A company’s investment in new battery technologies and electrification is a strong indication of its commitment to decarbonisation. The automotive industry’s low-carbon pathway cannot be met without auto manufacturers intentionally moving away from internal combustion engines towards low-carbon vehicles, namely plug-in hybrid and fully electric models. There has been a considerable increase in low-carbon vehicle sales in recent years, though companies in the assessment need to further accelerate their efforts to fill the gap between current trends and the industry’s pathway to achieve a well below 2 degree outcome.
Despite the majority of companies having a low-carbon vehicle option, the proportion of their total sales that come from these vehicles is very low. In 2017, 21 of the 25 companies had a low-carbon vehicle on the market. Only four companies – Mazda, Subaru, Suzuki and Tata Motors – did not sell any low-carbon vehicles that same year.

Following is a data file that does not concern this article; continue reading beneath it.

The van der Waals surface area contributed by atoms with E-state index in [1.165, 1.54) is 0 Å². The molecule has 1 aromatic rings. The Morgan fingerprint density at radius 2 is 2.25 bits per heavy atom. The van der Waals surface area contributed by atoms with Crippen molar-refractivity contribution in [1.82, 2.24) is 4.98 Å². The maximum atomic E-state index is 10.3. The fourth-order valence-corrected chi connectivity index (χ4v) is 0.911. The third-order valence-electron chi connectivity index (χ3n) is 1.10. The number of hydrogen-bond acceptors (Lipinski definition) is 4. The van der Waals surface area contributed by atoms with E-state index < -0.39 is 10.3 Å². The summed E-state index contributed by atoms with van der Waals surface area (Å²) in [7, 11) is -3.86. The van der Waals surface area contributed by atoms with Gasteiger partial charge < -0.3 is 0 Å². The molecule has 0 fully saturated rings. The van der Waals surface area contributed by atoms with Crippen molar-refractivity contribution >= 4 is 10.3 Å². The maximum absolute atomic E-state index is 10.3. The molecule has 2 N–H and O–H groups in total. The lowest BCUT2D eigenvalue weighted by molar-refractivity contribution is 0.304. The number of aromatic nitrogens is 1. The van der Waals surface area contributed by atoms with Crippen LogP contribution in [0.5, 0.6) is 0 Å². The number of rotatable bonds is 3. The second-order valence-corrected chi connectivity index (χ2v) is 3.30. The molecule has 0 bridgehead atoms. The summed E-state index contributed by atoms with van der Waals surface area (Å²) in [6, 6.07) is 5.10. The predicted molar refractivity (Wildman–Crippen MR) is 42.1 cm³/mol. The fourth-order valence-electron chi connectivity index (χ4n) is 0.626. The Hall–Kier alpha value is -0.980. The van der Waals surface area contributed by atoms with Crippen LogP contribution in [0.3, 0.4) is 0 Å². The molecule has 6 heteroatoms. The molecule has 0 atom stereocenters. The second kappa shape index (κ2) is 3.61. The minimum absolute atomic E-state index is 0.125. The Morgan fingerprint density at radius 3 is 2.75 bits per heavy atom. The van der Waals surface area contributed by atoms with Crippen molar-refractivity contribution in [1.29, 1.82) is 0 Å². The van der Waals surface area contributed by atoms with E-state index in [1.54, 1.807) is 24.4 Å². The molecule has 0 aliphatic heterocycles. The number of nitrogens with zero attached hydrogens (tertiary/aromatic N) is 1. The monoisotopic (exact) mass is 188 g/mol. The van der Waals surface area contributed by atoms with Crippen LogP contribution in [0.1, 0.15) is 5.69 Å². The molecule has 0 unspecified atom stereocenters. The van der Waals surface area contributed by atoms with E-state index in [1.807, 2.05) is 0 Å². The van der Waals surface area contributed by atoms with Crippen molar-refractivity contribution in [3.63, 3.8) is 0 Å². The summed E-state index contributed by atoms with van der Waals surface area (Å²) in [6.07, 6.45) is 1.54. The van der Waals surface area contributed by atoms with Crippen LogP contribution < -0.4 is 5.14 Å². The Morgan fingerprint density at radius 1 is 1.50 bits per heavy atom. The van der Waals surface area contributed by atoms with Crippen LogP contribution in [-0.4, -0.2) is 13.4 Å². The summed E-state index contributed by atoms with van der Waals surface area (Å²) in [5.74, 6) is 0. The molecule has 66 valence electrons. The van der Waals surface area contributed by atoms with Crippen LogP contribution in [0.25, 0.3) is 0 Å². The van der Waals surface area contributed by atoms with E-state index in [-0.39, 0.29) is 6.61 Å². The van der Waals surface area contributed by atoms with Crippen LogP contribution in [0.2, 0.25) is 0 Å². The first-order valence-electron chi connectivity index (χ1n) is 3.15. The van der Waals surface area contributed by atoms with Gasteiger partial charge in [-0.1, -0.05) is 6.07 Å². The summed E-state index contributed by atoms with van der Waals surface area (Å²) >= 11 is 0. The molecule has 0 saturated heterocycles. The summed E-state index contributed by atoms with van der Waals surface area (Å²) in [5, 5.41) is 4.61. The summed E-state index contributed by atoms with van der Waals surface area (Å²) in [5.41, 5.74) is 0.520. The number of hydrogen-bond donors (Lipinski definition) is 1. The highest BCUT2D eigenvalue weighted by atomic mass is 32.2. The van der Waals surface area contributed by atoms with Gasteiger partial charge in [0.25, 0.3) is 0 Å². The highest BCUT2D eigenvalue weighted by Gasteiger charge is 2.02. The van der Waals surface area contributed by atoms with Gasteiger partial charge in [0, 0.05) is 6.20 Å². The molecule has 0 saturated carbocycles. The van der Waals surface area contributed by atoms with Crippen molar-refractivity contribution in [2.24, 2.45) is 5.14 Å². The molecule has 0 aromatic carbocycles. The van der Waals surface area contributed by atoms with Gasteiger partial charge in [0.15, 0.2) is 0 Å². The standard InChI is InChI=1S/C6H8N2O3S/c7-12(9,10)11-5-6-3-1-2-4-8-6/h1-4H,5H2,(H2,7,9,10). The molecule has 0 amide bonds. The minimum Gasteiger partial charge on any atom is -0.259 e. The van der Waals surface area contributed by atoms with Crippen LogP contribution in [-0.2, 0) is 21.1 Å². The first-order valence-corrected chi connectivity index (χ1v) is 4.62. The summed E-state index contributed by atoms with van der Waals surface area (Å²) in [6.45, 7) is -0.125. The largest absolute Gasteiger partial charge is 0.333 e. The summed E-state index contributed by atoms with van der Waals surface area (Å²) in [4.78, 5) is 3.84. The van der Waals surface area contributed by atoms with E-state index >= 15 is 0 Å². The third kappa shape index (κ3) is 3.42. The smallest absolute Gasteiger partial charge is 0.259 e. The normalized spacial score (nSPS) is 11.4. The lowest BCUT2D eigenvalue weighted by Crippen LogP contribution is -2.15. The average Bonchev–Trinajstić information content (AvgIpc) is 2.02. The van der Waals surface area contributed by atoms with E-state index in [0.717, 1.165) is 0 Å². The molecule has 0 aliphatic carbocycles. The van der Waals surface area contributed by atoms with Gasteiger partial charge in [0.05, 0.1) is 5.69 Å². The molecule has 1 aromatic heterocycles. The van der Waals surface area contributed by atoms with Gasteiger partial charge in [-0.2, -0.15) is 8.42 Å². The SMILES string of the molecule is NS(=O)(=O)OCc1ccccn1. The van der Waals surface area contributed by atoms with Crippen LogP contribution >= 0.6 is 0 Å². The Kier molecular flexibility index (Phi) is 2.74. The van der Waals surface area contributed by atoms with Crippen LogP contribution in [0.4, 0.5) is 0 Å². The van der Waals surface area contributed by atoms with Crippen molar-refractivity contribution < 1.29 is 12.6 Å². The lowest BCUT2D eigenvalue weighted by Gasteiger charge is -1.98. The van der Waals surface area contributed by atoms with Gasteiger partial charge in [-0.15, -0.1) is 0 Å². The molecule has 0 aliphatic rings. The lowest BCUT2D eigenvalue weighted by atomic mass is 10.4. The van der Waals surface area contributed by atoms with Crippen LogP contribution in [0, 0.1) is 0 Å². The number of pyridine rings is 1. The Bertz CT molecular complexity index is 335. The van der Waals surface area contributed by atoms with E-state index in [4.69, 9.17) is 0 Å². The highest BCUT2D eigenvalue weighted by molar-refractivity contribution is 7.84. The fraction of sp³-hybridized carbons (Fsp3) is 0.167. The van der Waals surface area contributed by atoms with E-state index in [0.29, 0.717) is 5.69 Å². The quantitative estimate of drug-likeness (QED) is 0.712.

Some companies have already made exemplary efforts to increase their low-carbon vehicle sales. BAIC, for example, boosted its share of low-carbon vehicles sales from less than 1 percent of total annual sales in 2013 to reach 7 percent in 2017. Likewise, BMW grew its low-carbon vehicle sales from less than 1 percent in 2012 to nearly 6 percent in 2018.
However, many of the companies in the assessment are lagging behind, with low-carbon vehicles representing less than 1 percent of total annual sales for 16 companies. Several of the leading companies in the assessment – namely Groupe PSA, Renault and Volkswagen – are among this group. Groupe PSA and Volkswagen have already made quantified commitments to rapidly increase their low-carbon vehicle sales. Groupe PSA aims to have 50 percent of its sales come from electric vehicles by 2035. Likewise, Volkswagen intends to electrify 40 percent of its fleet by 2030. Other companies assessed also made commitments to increase their low-carbon vehicle sales to transition to a low-carbon economy.